Google Takes An Important Step in Combatting Sextortion

By July 1, 2015 July 17th, 2015 No Comments

Recently, Thorn Tech Task Force member Google announced plans to remove “revenge porn” and images being used for sextortion from search results, following the trend of platforms like Reddit, Twitter, and Facebook. Users will be able to submit a removal request for explicit photos shared without their consent.

In a blog post announcing the removal of “revenge porn” from search results, Google acknowledged that this is a small step in a larger fight to combat the issue:

“We know this won’t solve the problem of revenge porn—we aren’t able, of course, to remove these images from the websites themselves—but we hope that honoring people’s requests to remove such imagery from our search results can help.”

At Thorn, we are hopeful that additional interventions are on the horizon as we see Tech Task Force members continue to step up to the plate and play an important role in collaborating to create new solutions to fight child sexual exploitation.

This is an important step protecting sextortion victims.

Sextortion is a growing problem, with multiple online platforms being used to facilitate this crime. We are glad to see technology companies taking steps to protect victims of sextortion, and we want to help them with their efforts. That is why Thorn has partnered with the Crimes Against Children Research Center to conduct research to better understand how technology is being used to extort sexual images from victims. This research will help the technology industry continue to develop high impact strategies and interventions to combat this crime.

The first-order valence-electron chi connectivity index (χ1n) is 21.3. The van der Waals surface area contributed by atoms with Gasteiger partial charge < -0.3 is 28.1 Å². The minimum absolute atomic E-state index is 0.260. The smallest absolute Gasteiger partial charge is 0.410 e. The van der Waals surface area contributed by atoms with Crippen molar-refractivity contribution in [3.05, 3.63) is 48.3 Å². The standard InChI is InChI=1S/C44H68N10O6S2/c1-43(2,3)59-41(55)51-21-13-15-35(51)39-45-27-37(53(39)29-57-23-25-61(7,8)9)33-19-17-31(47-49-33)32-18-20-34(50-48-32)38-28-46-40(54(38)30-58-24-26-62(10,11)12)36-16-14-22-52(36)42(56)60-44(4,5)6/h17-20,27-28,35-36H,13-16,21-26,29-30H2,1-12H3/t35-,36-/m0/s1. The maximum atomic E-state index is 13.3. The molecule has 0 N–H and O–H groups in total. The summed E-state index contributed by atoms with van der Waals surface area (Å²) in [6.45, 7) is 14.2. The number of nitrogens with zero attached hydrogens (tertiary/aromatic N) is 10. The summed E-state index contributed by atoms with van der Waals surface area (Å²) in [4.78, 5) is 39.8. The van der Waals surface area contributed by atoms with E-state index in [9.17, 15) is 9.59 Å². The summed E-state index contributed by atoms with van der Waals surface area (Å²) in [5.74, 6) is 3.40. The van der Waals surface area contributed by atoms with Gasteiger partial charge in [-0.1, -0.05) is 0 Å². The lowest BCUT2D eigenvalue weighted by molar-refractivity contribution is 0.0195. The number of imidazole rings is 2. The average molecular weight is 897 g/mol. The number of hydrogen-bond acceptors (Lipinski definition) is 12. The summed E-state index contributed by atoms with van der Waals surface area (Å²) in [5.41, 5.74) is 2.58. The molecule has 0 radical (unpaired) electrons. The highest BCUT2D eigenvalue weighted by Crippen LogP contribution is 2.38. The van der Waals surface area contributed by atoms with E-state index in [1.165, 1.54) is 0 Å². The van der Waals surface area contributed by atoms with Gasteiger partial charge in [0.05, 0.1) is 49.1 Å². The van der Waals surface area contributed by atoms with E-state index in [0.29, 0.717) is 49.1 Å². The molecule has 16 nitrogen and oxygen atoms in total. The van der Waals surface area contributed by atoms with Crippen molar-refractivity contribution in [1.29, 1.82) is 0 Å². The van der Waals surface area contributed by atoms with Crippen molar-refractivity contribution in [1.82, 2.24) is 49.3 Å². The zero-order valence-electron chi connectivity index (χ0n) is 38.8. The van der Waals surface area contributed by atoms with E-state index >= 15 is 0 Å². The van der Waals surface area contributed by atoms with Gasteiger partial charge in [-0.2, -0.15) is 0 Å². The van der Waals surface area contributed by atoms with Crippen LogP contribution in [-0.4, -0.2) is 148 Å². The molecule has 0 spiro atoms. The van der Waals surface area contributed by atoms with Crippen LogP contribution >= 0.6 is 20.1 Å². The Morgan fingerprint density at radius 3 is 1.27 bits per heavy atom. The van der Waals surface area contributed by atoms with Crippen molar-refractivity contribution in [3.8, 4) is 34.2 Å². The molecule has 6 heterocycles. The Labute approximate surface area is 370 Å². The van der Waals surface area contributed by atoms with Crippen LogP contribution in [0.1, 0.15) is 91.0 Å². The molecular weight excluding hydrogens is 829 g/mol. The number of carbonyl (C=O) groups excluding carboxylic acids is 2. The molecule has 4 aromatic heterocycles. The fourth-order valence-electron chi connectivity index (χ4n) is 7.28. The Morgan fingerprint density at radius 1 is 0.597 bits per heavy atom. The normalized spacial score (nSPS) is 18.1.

What’s next?

One part of our research is an anonymous online survey of persons who have been targets of sextortion. We want to learn more from victims themselves about how some people are misusing technology to extort or blackmail others by threatening to expose sexual images. If this has happened to you or someone you know, please help by taking this survey or sharing the link. You must be between 18-25 to participate.

We are proud to partner with technology companies like Google, which are taking steps to protect victims of sextortion. Together, we hope to find ways to stop these crimes, catch offenders and help the people they target.

Stay up to date—get the latest on our work and important news in the fight against child sexual exploitation.